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The importance of the scientific popularization for a trustworthy knowledge transfer.

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Questions, background research, hypothesis, experiments, data analysis, conclusions, repeat. 

 For all of us that have studied in science, the scientific method was central in our research. By following those steps, you can objectively confront our hypothesis to the reality. It is the obligatory path to move toward new hypothesis trying to explain the phenomenon we observe. However, not everyone has a strong scientific background and is equipped to understand the different phenomenon we are facing in our everyday life.

 One of the main problems of science these days, it is that people “feel ignorant” when they are faced in front of science and confronted with the fact that our own knowledge but also the common knowledge always seems limited in comparison of what the human kind really needs or even what should be achieved. Faced with this situation, a minority of people prefer to listen to people who clamor for so-called truths, but who have no real foundation or proof to support their claims. Unfortunately, this trend is widespread or at least more visible today with the advent of social media, but also political power.  It has even been publicly recognized that some governmental instances have intentionally interfered with the scientific communication process for political reasons in past years (1, 2). If political leaders do not respect the scientific approach, why should citizens do it?

 Such a disinformation process by non-scientific lobbies can even have dramatic implications like we’ve recently seen with the measles outbreaks in America. (3, 4) or the death of people because of pseudoscience instead of providing proven medical care (5,6) In response to these dark times, the scientific community is expressing itself more and more to denounce this situation. An example is the March for Science Organization that promote Science for the Common Good. “You know you’re in trouble when scientists take to the streets.” He’s right. I’ve worked closely with scientists for decades and, by training and temperament, they tend to be happiest in the lab, testing and retesting experiment results – among the last groups of people you might expect to find protesting.” (7)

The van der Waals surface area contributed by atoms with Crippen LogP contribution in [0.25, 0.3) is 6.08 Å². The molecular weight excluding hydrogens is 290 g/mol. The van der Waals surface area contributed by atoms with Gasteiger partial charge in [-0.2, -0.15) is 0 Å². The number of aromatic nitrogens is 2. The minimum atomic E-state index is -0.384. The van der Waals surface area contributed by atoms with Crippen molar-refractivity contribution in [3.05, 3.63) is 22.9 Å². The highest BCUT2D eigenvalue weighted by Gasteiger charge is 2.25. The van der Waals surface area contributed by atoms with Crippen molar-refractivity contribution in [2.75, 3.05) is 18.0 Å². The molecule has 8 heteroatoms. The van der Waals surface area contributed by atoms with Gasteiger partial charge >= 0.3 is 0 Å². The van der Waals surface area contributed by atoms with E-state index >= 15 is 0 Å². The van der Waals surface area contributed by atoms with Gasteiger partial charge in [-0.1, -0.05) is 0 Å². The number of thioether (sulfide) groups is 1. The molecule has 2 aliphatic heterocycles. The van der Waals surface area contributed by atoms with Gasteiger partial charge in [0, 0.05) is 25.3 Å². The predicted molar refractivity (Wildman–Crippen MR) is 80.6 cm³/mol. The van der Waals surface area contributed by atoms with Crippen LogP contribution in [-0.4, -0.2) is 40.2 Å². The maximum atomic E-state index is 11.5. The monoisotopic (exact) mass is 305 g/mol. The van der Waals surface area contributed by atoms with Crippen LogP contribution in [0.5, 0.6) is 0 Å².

But what else, as members of the scientific community, can we do to shed light on science and help the general public benefit from scientific advancements? We must continue our efforts to educate the general population and explain through popular science initiatives. For example, locally the “Réseau technoscience” promotes the interest for science and technologies with different activities intended for the youth. The scientific community needs to change the “feel ignorant” state to a “productive ignorance” state (8). In other words, we should embrace the fact that we are all ignorant, that there is a lot to learn and this is why scientific research is still essential. After all science is not a truth, it’s simply an approach that helps us investigate the world that surrounds us and it’s all about questions, background research, hypothesis, experiments, data analysis, conclusions, repeat.